What it tastes like: Malty, robust
Caffeine content: 45 mg (per 120 ml or 4 fl. oz cup)
How to drink it: With milk or cream, sugar or honey, and perhaps a twist of lemon.
Grown primarily in India, China and Sri Lanka, black teas are subject to the highest degree of oxidization, which is what accounts for their dark color. An average cup of black tea contains about 45 mg caffeine as compared to 60-135 mg in coffee and 35-45 mg in cola.
The tea leaves are allowed to completely oxidize. Black tea is the most common form of tea in southern Asia (India, Sri Lanka, Bangladesh, Pakistan etc) and in the last century many African countries including Kenya, Burundi, Rwanda, Malawi and Zimbabwe. The literal translation of the Chinese word is red tea, which may be used by some tea-lovers. The Chinese call it red tea because the actual tea liquid is red. Westerners call it black tea because the tea leaves used to brew it are usually black. However, red tea may also refer to Rooibos, an increasingly popular South African tisane. The oxidation process takes around two weeks and up to one month. Black tea is further classified as either orthodox or CTC (Crush, Tear, Curl, a production method developed about 1932). Unblended black teas are also identified by the estate they come from, their year and the flush (first, second or autumn). Orthodox and CTC teas are further graded according to the post-production leaf quality by the Orange Pekoe system.
Black tea production
There are three different methods of producing black tea:
The orthodox production method
The orthodox production method consists of five stages: withering, rolling, fermentation, drying and sorting.
1. The freshly picked green leaves are spread out to dry on ventilated trays. During this process, approx. 30% moisture is extracted from the leaves, making them soft and pliable for further processing.
2. The leaves are then rolled by applying mechanical pressure to break up the cells and extract the cell sap. After 30 minutes, the leaves, still damp from the sap, are sieved to separate the finer leaves. These are spread out immediately for fermentation, while the remaining coarse leaves are rolled for a further 30 minutes under higher pressure. If necessary, this process is repeated several times. A short rolling time produces larger leaf grades, while longer rolling breaks the leaves up more resulting in smaller grades. During the rolling process, the cell sap runs out and reacts with oxygen, thus triggering the fermentation process. At the same time, the essential oils responsible for the aroma are released.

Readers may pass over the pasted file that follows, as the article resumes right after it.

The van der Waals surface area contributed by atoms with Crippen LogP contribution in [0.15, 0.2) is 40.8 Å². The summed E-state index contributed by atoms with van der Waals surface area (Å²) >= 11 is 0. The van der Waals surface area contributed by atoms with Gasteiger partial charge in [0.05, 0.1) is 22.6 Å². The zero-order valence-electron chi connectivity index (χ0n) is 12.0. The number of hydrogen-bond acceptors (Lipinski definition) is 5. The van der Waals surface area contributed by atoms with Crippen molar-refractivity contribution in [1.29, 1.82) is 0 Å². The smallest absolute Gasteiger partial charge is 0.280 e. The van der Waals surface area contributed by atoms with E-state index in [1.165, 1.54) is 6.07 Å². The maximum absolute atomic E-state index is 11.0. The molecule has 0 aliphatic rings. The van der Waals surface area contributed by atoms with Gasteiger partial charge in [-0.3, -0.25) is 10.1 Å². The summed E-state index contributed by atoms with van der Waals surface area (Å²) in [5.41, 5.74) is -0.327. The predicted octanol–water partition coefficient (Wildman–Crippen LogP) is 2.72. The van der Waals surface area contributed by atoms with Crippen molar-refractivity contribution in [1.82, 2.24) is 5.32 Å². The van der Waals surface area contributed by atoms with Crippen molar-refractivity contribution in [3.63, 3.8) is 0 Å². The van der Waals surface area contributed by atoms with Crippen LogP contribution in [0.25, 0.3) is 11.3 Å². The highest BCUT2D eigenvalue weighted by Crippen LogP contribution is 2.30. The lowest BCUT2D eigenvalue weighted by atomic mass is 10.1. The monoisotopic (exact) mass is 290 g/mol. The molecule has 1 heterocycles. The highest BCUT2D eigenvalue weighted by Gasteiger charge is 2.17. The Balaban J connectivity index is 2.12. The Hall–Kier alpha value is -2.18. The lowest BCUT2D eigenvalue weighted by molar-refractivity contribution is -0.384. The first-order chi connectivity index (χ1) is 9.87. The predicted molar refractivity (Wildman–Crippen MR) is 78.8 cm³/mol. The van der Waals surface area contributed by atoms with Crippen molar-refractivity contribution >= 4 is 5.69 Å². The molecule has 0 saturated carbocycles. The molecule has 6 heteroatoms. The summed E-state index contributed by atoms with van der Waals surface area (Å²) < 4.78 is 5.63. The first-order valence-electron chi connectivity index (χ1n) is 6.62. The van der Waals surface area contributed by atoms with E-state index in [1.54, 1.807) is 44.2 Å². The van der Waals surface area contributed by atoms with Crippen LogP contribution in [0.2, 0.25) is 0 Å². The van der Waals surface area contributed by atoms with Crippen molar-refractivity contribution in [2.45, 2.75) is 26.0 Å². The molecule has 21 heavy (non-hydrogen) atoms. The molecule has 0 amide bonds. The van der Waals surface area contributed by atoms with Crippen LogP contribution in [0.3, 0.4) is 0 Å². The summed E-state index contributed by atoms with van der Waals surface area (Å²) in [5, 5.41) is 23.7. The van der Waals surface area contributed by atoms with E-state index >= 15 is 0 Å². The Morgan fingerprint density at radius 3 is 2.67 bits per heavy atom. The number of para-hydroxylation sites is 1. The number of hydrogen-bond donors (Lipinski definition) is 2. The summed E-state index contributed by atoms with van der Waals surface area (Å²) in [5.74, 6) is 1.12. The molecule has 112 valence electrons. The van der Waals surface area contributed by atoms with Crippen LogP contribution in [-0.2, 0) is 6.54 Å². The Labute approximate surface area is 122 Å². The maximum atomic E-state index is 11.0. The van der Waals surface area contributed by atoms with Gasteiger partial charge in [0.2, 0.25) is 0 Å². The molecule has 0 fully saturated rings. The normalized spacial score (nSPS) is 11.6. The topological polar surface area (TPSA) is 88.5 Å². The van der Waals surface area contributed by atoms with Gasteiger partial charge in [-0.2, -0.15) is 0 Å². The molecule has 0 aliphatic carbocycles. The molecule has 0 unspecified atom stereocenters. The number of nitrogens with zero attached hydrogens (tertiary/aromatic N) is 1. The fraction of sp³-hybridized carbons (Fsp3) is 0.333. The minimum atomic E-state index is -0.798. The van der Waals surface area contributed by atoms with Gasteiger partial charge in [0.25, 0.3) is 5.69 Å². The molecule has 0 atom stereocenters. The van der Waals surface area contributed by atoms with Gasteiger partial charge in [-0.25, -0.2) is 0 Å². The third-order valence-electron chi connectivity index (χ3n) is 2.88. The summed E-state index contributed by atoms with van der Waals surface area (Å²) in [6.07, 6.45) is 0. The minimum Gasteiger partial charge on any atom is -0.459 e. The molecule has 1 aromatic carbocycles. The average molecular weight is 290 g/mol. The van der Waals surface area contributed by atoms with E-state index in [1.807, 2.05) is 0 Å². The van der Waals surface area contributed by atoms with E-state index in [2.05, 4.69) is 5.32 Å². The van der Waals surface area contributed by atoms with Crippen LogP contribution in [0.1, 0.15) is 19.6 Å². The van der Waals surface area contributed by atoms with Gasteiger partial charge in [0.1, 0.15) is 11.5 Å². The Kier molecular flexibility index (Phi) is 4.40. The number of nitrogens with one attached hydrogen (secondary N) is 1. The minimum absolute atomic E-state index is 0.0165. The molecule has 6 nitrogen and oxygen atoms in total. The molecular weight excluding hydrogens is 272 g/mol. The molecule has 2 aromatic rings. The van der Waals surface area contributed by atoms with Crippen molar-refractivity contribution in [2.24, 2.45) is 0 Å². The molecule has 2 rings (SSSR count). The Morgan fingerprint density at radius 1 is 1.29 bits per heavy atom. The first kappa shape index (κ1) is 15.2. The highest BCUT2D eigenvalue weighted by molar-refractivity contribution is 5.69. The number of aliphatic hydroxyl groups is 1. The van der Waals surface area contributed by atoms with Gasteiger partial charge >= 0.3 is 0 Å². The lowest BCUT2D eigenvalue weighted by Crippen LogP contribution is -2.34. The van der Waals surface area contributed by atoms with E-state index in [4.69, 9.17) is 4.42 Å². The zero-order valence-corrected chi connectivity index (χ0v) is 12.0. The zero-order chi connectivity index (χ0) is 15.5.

3. After rolling, the tea is spread out in layers approx. 10 cm high for one to three hours in a cool, damp atmosphere to finish off the fermentation process. During this process, the substances contained in the cell sap oxidise. In this production phase, the green leaf gradually turns a copper colour. The colour and typical odour tell the person supervising the process how far the fermentation has progressed. Various chemical reactions cause the leaf to heat up during fermentation. It is critical for the quality of the tea that the fermentation process be interrupted at its peak, when the temperature is at its highest.
4. Next, the tea is dried with hot air at a temperature of approx. 85º-88ºC in order to interrupt the oxidation process. The residual moisture is thereby extracted from the leaves, the extracted sap dries on the leaf and the copper-coloured leaf turns dark brown to black.
5. Finally, the dried tea is sieved to separate the different leaf grades. The orthodox production method provides teas of all leaf grades: leaf, broken, fannings and dust. Leaf grades only refer to the leaf size, however: they are not an indication of the quality of the tea.
The CTC production method
Both the CTC and LTP methods are mainly used for the finer end of the scale, i.e. fanning and dust grades. These teas are usually destined for teabag production.
CTC stands for crushing, tearing and curling. The withered leaf is often cut to a uniform size by machine. Then the leaves are fed into the CTC machine where they are crushed, torn and curled in a single operation by metal rollers. The extracted cell sap is collected and added to the leaves again. The crushed leaves are then fermented, dried and sorted. The CTC method is mainly used in Indian regions.
The LTP method
The third method of producing black tea is the LTP method, named after the inventor of the relevant machine, the Lawrie Tea Processor. In this method, the withered leaves are often levelled before being processed in the LTP machine. Here they are virtually torn to pieces by blades rotating at high speed. This is followed by the usual fermentation, drying and sorting procedures.
Black tea production